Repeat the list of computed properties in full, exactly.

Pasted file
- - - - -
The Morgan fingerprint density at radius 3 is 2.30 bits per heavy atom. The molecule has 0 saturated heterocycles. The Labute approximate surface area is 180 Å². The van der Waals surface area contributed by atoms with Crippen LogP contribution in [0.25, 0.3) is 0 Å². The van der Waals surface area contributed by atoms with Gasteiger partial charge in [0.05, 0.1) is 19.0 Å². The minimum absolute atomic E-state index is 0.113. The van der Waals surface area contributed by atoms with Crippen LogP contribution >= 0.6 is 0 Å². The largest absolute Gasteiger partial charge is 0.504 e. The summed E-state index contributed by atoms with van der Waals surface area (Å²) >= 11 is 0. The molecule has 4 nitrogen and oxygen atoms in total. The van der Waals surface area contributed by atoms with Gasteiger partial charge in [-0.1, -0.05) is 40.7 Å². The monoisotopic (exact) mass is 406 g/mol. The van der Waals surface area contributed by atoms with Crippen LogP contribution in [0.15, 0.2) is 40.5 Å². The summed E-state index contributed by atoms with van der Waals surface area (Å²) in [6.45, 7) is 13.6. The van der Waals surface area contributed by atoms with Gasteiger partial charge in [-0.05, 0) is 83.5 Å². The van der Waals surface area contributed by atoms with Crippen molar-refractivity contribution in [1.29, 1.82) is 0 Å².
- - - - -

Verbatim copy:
The Morgan fingerprint density at radius 3 is 2.30 bits per heavy atom. The molecule has 0 saturated heterocycles. The Labute approximate surface area is 180 Å². The van der Waals surface area contributed by atoms with Crippen LogP contribution in [0.25, 0.3) is 0 Å². The van der Waals surface area contributed by atoms with Gasteiger partial charge in [0.05, 0.1) is 19.0 Å². The minimum absolute atomic E-state index is 0.113. The van der Waals surface area contributed by atoms with Crippen LogP contribution >= 0.6 is 0 Å². The largest absolute Gasteiger partial charge is 0.504 e. The summed E-state index contributed by atoms with van der Waals surface area (Å²) >= 11 is 0. The molecule has 4 nitrogen and oxygen atoms in total. The van der Waals surface area contributed by atoms with Gasteiger partial charge in [-0.1, -0.05) is 40.7 Å². The monoisotopic (exact) mass is 406 g/mol. The van der Waals surface area contributed by atoms with Crippen LogP contribution in [0.15, 0.2) is 40.5 Å². The summed E-state index contributed by atoms with van der Waals surface area (Å²) in [6.45, 7) is 13.6. The van der Waals surface area contributed by atoms with Gasteiger partial charge in [-0.05, 0) is 83.5 Å². The van der Waals surface area contributed by atoms with Crippen molar-refractivity contribution in [1.29, 1.82) is 0 Å².